As much as possible, every brand wants to give all their customers a great experience. However, there are times when you really have to say no to their requests.
For call center agents who are trained to always delight the customer, having to say “no” can be difficult. It’s often hard to find the balance between delivering bad news while still optimizing the customer experience. Thus, the art of delivering difficult messages must be part of your customer service training.
Below are some examples of unreasonable customer requests.
1. Products you don’t offer
All customers can name at least one feature, product, or service that would improve their experiences, but you can’t always grant their wishes. Often, it’s a question of whether their demands are aligned with your brand image. If customers are asking you to move into an entirely different direction and you’re not prepared to do so, it may be best to decline their requests.
2. Unfair requests
It’s not uncommon for customers to ask for small favors every now and then. Often, these are harmless requests, but in some cases, you’ll also encounter unreasonable ones. If some of these demands may harm your other clients or employees, you should uphold your company’s policies as a way to protect all your constituents.
3. Suspicious payment methods
Typically, brands offer various payment methods to make everything convenient for customers. However, they also have to consider whether these payment mechanisms would be good for the company. For instance, if an installment option is off the table and a customer insists on paying in chunks, you need to refuse in order to protect your organization.
Saying no with compassion
Saying no to customers will always be an uncomfortable challenge for all customer service reps. Here are five tips to let down your customers gently without ruining their entire brand experience.
1. Acknowledge the request.
When customers are asking for something, show them that you’re interested by listening carefully. Try to understand what the customer wants, and why they want it. Doing so not only helps you assess whether you can grant their request, it also demonstrates that you care about what they have to say.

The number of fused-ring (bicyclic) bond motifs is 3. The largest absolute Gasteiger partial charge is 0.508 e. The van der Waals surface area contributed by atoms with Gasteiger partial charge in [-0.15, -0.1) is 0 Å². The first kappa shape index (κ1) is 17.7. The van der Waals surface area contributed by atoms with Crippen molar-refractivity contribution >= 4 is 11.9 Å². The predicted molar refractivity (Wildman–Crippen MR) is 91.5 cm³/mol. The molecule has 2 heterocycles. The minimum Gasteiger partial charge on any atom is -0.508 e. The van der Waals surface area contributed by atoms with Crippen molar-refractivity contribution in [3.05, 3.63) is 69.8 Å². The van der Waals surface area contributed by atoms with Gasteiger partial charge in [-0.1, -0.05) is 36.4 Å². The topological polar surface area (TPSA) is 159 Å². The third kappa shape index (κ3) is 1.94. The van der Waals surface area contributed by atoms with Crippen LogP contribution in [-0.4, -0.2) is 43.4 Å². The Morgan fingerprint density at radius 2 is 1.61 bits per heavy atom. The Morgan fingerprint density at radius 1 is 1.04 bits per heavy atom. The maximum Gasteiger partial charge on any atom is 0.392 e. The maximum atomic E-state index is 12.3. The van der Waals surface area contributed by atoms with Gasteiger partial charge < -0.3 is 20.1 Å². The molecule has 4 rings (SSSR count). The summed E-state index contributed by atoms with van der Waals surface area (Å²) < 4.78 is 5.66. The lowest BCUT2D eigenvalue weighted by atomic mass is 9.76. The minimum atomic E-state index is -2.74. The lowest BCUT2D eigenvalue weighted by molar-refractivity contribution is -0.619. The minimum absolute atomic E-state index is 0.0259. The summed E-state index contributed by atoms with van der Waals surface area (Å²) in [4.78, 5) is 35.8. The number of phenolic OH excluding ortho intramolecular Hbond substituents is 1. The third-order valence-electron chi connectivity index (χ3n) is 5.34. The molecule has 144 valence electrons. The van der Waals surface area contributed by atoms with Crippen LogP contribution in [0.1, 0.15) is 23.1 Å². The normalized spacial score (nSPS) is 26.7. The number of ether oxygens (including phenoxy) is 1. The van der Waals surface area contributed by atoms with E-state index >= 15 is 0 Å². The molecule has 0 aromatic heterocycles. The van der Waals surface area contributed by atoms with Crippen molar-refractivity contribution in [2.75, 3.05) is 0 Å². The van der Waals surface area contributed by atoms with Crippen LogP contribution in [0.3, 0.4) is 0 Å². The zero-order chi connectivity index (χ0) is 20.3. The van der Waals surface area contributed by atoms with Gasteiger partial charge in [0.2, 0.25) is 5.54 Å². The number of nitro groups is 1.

If you truly have to say no, make sure to clearly explain to the customer why you’re declining their request, but be wary of the tone you use. Don’t be condescending; instead, be empathic and courteous.
2. Set realistic expectations.
Sometimes, customers ask for more because you’ve set their expectations too high. That’s why it’s important not to make any promises if you’re not confident you can deliver. Otherwise, you’ll end up disappointing a lot of people.
To avoid this, always be honest with your customers. Let them know that their requests are understandable, but that you can’t make them happen just yet. However, do emphasize that your brand keeps working to improve its performance, products, and services.
3. Propose an alternative.
Never leave your customers hanging. If you have to decline some of their demands, be prepared to recommend the best possible alternatives. You may not be able to give them exactly what they want, but offering something close to their expectations can instantly improve the situation.
4. Be professional and tactful.
Professionalism and tact can go a long way when it comes to enhancing the customer experience. Even though the customer isn’t always right, there are effective ways to let them know this without embarrassing them.
Additionally, try to reframe your “no” using positive language. Call center agents may use lines such as, “While we don’t currently offer this feature, we’ll be looking closely at how we can incorporate this into our future updates.”
5. Respond quickly.
Responding to customer requests quickly—even if you’ll have to decline them—indicates that you prioritize their needs. Speed is not only a reflection of your competence. It also shows that you’re willing to help customers get the best experience from your services.